Around 160,000 people a year receive an asthma diagnosis. This is more than are diagnosed with any other lung condition. However, incidence rates went down by around 10% between 2008 and 2012.

We need further research to understand why. Possible reasons include:

  • Asthma is becoming less common.
  • Conditions like COPD are becoming less likely to be misdiagnosed as asthma.
  • Better diagnosis has reduced the backlog of cases that failed to be diagnosed in the past. Consequently, only new cases are being diagnosed.

Number of people per 100,000 newly diagnosed with asthma, each year, 2004–12


How many people developed asthma in each UK region in 2004–13?

In 2004–13, the rates of people who have developed asthma have been slightly higher in the North West and South West of England, Northern Ireland and Scotland.

Number of people per 100,000 newly diagnosed with asthma, by UK region, 2004–12


How many males and females have asthma in the UK?

In 2012, 12,565 females per 100,000 and 12,033 males per 100,000 had asthma. Asthma occurred slightly more frequently in females than males throughout the years 2004–12.

Number of males and females ever diagnosed with asthma per 100,000, 2004–12


How many males and females were newly diagnosed with asthma each year in 2004–13?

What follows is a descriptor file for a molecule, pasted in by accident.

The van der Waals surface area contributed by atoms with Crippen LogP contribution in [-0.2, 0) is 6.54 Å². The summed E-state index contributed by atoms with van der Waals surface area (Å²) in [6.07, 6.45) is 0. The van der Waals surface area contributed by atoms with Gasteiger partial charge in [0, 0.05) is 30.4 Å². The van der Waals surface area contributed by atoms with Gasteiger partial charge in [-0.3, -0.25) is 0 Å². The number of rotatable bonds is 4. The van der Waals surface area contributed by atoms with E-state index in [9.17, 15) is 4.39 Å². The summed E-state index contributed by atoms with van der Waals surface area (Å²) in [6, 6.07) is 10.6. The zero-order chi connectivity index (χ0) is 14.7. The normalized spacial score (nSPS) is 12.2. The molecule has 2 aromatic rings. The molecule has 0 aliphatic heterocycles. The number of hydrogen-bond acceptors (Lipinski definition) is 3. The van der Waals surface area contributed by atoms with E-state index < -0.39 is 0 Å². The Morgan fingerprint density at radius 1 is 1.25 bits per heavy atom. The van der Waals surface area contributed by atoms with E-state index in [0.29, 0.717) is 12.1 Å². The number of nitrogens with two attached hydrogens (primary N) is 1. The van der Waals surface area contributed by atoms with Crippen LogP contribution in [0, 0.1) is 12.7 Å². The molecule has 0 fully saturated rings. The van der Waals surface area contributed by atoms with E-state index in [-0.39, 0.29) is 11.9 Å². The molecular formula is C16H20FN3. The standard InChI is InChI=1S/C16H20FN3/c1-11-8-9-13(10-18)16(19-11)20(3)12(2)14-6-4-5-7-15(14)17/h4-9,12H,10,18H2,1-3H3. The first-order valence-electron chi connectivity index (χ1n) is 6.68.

In 2012, 284 females and 261 males per 100,000 received a first diagnosis of asthma. More females than males developed asthma throughout the period 2004–12.

Number of males and females per 100,000 newly diagnosed with asthma each year, 2004–12


Ages of people with asthma

At what ages are people most likely to have asthma?

Recent figures show that young adults are the group most likely to have been diagnosed with asthma at some point in their lifetime. Between 2004-12, lifetime prevalence of asthma has declined in children and increased in adults.

Number of people per 100,000 ever diagnosed with asthma, by age group, 2004–12


What age are the people who develop asthma each year in the UK?

In contrast to other lung diseases, the incidence of asthma is far higher in children than in adults.

Number of people per 100,000 newly diagnosed with asthma, by age group, 2004–12


Deaths from asthma